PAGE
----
Repopulating the Reef Through Ranching! A Collaborative Effort by Quality Marine and TMC!

Nutramar Foods

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In an exciting partnership, Quality Marine, in collaboration with Tropical Marine Center (TMC) in the UK and ecocean, have embarked on a program that centers on ranching species using night light traps.

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In this innovative approach, post-larval fish are drawn to light and gather in specially designed illuminated traps. These night light traps can be deployed in various marine environments and are currently in use in several locations. The origins of this concept trace back over two decades and was initially tested to quantify the distribution and abundance of larval fishes, and also as a stock-enhancement release program for coral reef species. The research findings suggested that the traps yielded better results when strategically placed in specific habitats, and notably, higher survival rates were observed when juvenile fishes were released into the ocean at a more advanced stage of development. Different ecological studies are currently underway to assess how environmental factors impact fish recruitment, diversity, mortality rates, and habitat selection during settlement.

Sustainability stands at the forefront, for the long-term viability of our trade and the well-being of our aquatic habitats, and our commitment to supporting these types of programs as well as land-based and in-situ aquaculture continues and grows. The method of capturing tiny post-larvae species solely through light-based techniques not only augments sustainable wild harvest, but also complements our aquaculture efforts. By cultivating and raising these species within a controlled environment, they are protected from predation, which significantly increasing their chances of survival. This initiative proves especially significant since a substantial portion of larvae species in the wild, never reach maturity due to natural attrition. Moreover, healthy ranched marine species exhibit far greater survival rates than their counterparts left to fend for themselves in the open ocean. Any surplus populations not destined for the aquarium trade can be released back onto the reef at a juvenile stage where their chances of survival increase significantly, which contributes to the replenishment of wild reef species populations.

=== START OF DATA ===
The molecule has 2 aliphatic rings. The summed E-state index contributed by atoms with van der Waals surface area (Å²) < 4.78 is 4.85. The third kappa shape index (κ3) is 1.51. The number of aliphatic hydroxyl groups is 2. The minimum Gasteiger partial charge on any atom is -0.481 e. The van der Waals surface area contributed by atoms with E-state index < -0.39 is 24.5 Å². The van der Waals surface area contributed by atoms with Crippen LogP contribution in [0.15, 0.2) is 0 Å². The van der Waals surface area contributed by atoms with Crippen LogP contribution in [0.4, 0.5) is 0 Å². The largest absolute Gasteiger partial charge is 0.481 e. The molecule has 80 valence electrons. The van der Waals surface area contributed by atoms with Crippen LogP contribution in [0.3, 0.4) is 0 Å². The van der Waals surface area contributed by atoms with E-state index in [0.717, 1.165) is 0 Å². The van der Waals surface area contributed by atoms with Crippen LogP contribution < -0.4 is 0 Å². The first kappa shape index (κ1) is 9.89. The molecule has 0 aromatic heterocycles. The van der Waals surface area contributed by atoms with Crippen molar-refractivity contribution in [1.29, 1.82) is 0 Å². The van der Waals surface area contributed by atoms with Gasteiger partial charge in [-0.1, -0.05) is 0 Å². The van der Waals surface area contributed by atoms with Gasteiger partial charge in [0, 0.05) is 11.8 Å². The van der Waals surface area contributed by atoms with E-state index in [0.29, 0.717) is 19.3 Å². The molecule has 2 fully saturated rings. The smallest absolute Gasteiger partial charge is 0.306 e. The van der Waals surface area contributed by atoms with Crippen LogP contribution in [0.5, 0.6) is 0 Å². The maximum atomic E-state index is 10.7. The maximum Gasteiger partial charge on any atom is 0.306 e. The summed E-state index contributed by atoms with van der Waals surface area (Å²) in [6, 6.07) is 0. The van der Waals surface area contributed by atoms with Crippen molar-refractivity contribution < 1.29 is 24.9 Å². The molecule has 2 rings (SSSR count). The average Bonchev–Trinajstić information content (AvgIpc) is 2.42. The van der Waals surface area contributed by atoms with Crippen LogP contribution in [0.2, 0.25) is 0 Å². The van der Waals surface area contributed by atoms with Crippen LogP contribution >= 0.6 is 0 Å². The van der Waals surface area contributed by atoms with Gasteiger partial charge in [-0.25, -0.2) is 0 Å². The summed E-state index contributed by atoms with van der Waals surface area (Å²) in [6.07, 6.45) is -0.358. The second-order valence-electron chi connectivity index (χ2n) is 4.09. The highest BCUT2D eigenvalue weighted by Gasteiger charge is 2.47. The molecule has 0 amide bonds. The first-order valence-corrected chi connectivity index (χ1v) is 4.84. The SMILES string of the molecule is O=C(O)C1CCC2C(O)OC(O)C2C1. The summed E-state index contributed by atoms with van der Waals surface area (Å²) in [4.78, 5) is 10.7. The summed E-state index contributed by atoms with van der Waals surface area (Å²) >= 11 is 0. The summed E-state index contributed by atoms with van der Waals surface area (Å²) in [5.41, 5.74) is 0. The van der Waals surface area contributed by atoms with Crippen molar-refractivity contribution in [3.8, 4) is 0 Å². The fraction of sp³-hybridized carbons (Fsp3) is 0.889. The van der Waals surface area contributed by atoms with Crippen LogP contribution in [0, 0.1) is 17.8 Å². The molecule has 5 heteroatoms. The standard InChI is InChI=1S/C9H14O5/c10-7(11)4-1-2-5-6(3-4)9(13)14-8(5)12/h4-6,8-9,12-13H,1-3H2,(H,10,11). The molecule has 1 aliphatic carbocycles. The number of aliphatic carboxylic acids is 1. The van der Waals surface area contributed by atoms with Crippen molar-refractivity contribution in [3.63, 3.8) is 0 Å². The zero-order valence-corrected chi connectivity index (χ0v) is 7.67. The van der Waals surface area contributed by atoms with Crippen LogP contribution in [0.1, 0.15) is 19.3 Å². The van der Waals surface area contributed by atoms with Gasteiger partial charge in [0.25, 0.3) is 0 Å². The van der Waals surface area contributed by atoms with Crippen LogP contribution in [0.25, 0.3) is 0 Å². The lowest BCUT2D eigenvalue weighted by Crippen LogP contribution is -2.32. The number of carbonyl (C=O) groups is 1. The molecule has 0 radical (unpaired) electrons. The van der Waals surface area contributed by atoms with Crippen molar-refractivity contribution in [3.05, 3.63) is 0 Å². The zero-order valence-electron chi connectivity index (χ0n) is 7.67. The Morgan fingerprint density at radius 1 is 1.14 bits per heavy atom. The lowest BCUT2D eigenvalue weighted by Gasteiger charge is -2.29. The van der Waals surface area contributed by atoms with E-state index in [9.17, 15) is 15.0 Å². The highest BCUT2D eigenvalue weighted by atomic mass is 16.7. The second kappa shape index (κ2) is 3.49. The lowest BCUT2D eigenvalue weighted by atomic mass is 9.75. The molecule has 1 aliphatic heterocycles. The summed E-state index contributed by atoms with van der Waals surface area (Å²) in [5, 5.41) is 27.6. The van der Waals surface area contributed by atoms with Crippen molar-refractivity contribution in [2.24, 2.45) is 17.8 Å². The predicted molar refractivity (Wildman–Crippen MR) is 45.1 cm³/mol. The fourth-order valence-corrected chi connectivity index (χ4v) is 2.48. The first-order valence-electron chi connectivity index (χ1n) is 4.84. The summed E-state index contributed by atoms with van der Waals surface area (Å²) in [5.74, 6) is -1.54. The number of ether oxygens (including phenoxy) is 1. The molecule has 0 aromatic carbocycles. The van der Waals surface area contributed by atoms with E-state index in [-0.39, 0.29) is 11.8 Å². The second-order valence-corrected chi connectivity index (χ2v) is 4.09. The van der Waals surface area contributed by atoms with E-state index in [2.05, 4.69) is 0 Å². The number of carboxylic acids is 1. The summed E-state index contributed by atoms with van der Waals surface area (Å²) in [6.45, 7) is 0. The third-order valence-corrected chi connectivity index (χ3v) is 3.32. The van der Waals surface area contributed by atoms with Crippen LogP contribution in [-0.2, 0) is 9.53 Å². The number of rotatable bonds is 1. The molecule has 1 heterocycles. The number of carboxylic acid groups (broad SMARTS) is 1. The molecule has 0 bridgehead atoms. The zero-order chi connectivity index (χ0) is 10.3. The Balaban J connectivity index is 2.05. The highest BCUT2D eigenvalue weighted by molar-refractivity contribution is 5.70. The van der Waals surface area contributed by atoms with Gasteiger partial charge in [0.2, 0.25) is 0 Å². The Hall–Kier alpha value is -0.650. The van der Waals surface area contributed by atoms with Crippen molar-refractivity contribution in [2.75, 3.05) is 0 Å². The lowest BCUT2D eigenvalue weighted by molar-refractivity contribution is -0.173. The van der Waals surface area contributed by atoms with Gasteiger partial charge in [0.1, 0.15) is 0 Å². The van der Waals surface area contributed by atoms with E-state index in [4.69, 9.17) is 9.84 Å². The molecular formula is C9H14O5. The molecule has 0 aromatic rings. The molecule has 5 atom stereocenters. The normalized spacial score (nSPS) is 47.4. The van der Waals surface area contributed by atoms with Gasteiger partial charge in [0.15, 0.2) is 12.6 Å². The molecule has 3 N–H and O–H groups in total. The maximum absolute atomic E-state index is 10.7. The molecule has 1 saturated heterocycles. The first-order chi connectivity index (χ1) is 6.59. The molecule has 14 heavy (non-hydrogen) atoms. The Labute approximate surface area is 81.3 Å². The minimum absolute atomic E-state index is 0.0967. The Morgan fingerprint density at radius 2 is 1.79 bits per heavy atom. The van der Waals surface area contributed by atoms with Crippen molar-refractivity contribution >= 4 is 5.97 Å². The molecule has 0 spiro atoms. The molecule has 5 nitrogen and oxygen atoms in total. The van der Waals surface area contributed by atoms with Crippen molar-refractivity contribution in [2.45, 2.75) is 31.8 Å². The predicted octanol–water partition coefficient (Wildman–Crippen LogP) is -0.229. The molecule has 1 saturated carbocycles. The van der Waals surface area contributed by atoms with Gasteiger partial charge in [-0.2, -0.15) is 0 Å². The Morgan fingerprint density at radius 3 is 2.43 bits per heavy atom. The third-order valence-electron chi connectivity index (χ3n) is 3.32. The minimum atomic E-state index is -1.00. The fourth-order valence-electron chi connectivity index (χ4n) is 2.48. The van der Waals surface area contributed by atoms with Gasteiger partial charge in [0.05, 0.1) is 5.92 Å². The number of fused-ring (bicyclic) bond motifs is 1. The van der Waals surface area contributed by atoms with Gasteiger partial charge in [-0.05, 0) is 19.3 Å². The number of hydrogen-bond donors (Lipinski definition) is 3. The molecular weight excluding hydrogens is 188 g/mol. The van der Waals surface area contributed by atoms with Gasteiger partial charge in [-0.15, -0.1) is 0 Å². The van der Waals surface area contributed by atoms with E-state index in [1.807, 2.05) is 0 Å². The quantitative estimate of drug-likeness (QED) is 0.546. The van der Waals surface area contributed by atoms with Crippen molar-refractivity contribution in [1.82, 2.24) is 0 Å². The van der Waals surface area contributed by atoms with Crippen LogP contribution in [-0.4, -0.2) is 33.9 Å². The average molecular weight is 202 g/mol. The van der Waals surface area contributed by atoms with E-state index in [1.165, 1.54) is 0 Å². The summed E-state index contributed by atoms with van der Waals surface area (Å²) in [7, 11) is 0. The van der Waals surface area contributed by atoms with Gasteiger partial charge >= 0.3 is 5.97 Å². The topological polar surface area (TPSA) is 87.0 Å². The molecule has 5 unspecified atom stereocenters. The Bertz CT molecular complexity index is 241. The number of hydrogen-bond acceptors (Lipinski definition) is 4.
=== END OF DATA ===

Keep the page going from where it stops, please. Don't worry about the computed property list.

Our decision to embark on this project has allows us to both strengthen existing partnerships that support small island communities and forge new ones. This support translates into improved economic well-being and an additional income source for these communities. Furthermore, the program strengthens our collaboration with local scientists and researchers, bolstering efforts to promote conservation.

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Currently, Quality Marine is receiving a variety of ranched species through these ranching activities using night light traps, and include species of Cardinalfish, Damselfish, Grunts, and Chromis. Upon arrival, these tiny specimens undergo a careful acclimation process to adjust to their new water parameters. During their stay at Quality Marine, these ranched species are under the care of resident biologists and experienced husbandry team. Subsequently, they are transitioned to prepared diets, which include Nutramar dry diets and Gamma Frozen Foods. Holding and growing these ranched, post-larvae fishes for period of time, allows them to grow to a marketable size and become well-adjusted to aquarium environments.

Sustainability remains a core value of Quality Marine, ingrained in our company's history. Our commitment to supporting ranched species was an easy decision. Looking ahead, our aspirations are directed toward streamlining this process through ongoing research and encouraging more coastal fisheries to embrace similar programs. We anticipate continued partnerships and collaborations with scientists and researchers in remote locations across the globe. click here to learn more

 

Daniel@R2R

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Tony Thompson

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Hi @Nutramar Foods , thanks for sharing.

Could you please clear up some terminolgy used please. "Post Larval" and "Juvenile". What is the differance? thanks.

Brian Schaff makes a number of comments in the video.

"new sustainable method of collecting" ?

This methodology of raising post larvae as opposed to (tank bred) for the marine ornamental trade has been around for a significant number of years. Sustainable Aquatics and its Sustainable Islands Project comes to mind.

Are QM and TMC working alongside Sustainable Aquatics?

"Incredibly Sustainable" ? "For every fish we bring to the industry, we put two back in"

Incredibly that sounds like a net profit to the environment.